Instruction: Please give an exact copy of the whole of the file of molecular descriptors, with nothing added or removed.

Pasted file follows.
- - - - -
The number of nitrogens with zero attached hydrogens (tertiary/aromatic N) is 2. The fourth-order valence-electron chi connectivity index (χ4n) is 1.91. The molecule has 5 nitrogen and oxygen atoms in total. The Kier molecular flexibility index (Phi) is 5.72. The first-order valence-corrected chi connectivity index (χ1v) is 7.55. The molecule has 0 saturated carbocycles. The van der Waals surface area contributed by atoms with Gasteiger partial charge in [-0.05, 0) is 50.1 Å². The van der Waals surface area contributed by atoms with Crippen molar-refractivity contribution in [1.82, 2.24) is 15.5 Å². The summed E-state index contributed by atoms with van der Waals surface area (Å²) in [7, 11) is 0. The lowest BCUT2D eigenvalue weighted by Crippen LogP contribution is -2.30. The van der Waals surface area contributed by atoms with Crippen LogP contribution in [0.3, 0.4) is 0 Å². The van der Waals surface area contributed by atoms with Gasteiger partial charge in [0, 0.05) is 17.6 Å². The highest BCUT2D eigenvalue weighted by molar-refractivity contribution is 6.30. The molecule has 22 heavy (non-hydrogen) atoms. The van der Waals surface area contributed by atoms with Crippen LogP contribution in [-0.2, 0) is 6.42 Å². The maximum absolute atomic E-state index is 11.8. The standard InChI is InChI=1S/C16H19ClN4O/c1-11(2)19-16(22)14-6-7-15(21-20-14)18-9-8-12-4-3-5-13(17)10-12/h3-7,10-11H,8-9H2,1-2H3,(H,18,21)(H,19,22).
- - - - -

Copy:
The number of nitrogens with zero attached hydrogens (tertiary/aromatic N) is 2. The fourth-order valence-electron chi connectivity index (χ4n) is 1.91. The molecule has 5 nitrogen and oxygen atoms in total. The Kier molecular flexibility index (Phi) is 5.72. The first-order valence-corrected chi connectivity index (χ1v) is 7.55. The molecule has 0 saturated carbocycles. The van der Waals surface area contributed by atoms with Gasteiger partial charge in [-0.05, 0) is 50.1 Å². The van der Waals surface area contributed by atoms with Crippen molar-refractivity contribution in [1.82, 2.24) is 15.5 Å². The summed E-state index contributed by atoms with van der Waals surface area (Å²) in [7, 11) is 0. The lowest BCUT2D eigenvalue weighted by Crippen LogP contribution is -2.30. The van der Waals surface area contributed by atoms with Crippen LogP contribution in [0.3, 0.4) is 0 Å². The van der Waals surface area contributed by atoms with Gasteiger partial charge in [0, 0.05) is 17.6 Å². The highest BCUT2D eigenvalue weighted by molar-refractivity contribution is 6.30. The molecule has 22 heavy (non-hydrogen) atoms. The van der Waals surface area contributed by atoms with Crippen LogP contribution in [-0.2, 0) is 6.42 Å². The maximum absolute atomic E-state index is 11.8. The standard InChI is InChI=1S/C16H19ClN4O/c1-11(2)19-16(22)14-6-7-15(21-20-14)18-9-8-12-4-3-5-13(17)10-12/h3-7,10-11H,8-9H2,1-2H3,(H,18,21)(H,19,22).